Becoming a breeder:
It sounds wonderful…. Mother and kittens all at home underfoot, no cages, providing lots of love and entertainment for all. The reality is often a bit of a shock.
Breeding cats are not pets
1. Breeding cats are interested in… breeding. They are not interested in being a companion or a pet; they want to find a mate. This translates into:
- Females calling. Females will come into heat every 2-3 weeks for 4-7 days at a time. This can vary. Some cats come into heat and do not come out until bred.
- When in heat the female will call (yowl, loudly) trying to call attention to her plight. This is a very loud call. I will have to say it is a sound that I cannot live with in my home. Caterwauling is strident and LOUD.
- Females in heat often spray urine to mark territory and not use the litter pan.
- Females in heat will attempt to escape when no males seem to be available in house!
- Females that have repeated heat cycles without being bred are prone to uterine infections and sterility problems.
- Males do not cycle like females… they are simply always ready for breeding.
- Males spray.
- Males call.
- Temperament can be quite unpredictable with females in heat.
- Whole males are often aggressive when around other males or females in heat.
- Aggressive to people and unpredictable.
2. You need to have a male available for breeding.
- Many catteries are closed to outside cats. This is due to health problems and keeping the catteries clean from disease.
- To send a female out might mean that she is gone for a long period of time. Sometimes being at a new place takes the female out of heat and she has to stay longer than expected. I have had females come here for six months before being bred.
- Sending your cat to other catteries exposes YOUR cat to disease.
3. Your availability when kittens are due.
- Kittens are not born at convenient, well planned times!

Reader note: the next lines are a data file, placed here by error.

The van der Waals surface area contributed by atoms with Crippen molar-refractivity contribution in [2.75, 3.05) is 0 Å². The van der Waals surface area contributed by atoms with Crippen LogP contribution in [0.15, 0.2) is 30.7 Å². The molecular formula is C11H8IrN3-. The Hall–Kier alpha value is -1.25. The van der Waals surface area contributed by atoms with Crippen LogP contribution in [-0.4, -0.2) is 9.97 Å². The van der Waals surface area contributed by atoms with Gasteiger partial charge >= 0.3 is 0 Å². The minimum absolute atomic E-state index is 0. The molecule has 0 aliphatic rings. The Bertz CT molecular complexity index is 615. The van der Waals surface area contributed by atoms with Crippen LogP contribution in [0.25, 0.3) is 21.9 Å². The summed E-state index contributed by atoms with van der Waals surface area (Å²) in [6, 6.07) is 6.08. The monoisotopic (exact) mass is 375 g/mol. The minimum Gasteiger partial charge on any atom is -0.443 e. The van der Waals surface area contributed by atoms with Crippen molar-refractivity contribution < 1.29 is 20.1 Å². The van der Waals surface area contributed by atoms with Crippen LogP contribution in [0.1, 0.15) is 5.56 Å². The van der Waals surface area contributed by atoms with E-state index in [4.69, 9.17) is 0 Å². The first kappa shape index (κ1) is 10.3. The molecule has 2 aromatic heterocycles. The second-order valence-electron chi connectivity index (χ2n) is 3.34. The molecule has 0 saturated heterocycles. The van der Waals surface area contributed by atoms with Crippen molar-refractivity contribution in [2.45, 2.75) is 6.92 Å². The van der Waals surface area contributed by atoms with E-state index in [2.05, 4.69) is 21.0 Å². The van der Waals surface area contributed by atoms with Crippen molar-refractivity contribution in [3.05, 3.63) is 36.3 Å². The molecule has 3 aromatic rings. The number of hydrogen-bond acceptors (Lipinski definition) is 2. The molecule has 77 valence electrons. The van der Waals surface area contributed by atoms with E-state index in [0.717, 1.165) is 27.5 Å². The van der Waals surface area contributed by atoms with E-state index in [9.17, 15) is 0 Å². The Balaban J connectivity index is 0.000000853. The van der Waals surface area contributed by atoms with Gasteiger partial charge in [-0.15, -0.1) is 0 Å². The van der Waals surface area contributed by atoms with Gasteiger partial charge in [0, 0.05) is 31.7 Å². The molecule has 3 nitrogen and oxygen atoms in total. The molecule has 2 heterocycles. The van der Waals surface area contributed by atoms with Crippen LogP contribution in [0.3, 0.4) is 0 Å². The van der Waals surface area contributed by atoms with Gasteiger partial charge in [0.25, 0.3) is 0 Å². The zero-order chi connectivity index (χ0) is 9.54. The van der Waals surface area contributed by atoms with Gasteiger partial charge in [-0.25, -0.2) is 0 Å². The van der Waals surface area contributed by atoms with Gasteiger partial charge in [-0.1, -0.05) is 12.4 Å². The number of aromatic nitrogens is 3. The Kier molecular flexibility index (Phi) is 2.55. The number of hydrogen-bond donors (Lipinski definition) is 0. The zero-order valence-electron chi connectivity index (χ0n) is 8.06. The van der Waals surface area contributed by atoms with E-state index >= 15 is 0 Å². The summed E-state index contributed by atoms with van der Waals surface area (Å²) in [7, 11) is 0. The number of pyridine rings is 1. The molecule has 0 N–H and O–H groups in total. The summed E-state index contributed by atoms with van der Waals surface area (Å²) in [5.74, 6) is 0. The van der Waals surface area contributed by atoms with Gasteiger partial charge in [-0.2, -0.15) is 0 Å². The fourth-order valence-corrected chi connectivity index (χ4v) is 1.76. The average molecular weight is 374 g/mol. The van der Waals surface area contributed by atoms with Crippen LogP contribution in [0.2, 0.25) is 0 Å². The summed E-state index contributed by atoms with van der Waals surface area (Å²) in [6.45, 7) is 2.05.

- Emergency situations… finding a veterinarian to help.
- Kittens born with problems.
- C Sections
4. Caring for kittens daily.
- Health: some kittens are born in need of help immediately, some die.
- Eating: learning how to tube feed for those situations when needed, and feed kittens every two hours if mother cannot.
- Socialization: handle them daily, spending time around them.
5. Selling and placing your kittens.
- Newspapers. Are you willing to have complete strangers call you at all hours of the day, give directions to your home, and have them come into your home?
- Cat magazines. Expensive. Crowded with advertising, competition from well established breeders and you need to place ads at least three months in advance of selling kittens.
- Internet. Cost, availability, having strangers come to your home.
- The main issue is that of safety and having people come into your home. But this type of hobby requires also that the buyer feel comfortable with how you are raising and caring for kittens and the health of your cats. It must be considered seriously.
You still want to breed?
- There are new USDA/APHIS regulations that effect hobby breeders, these are highly restrictive and you must inform yourself.
- Many communities have ordinances on the number of cats you can have. Be sure to check the ordinances before you begin.
“Breeding quality” is often presented to the public. Many times this is for pricing only and is not a true indicator of quality. Be sure to distinguish the difference when speaking to breeders and make sure what is meant by the term. You cannot tell 'show' or 'breeding' quality at 2 weeks old...Find someone that is willing to evaluate kittens to present an actual picture of the cat they are to become. This should actually be around 10-20 weeks of age. If you still want to breed, find an experienced breeder to mentor you. If the person you are buying your cats from can only tell you the wonderful things about the breed, their cats, and breeding in general, RUN. Take your time and purchase the very best cats possible, from someone who knows the breed, has shown, health tests and has been involved in different capacities. The Bengal cat is a breed that is not fixed in its look. It is changing… you will need to keep in touch with the breed and the changes. This means you need to show, visit other catteries and study basic genetics. None of this is for the faint of heart!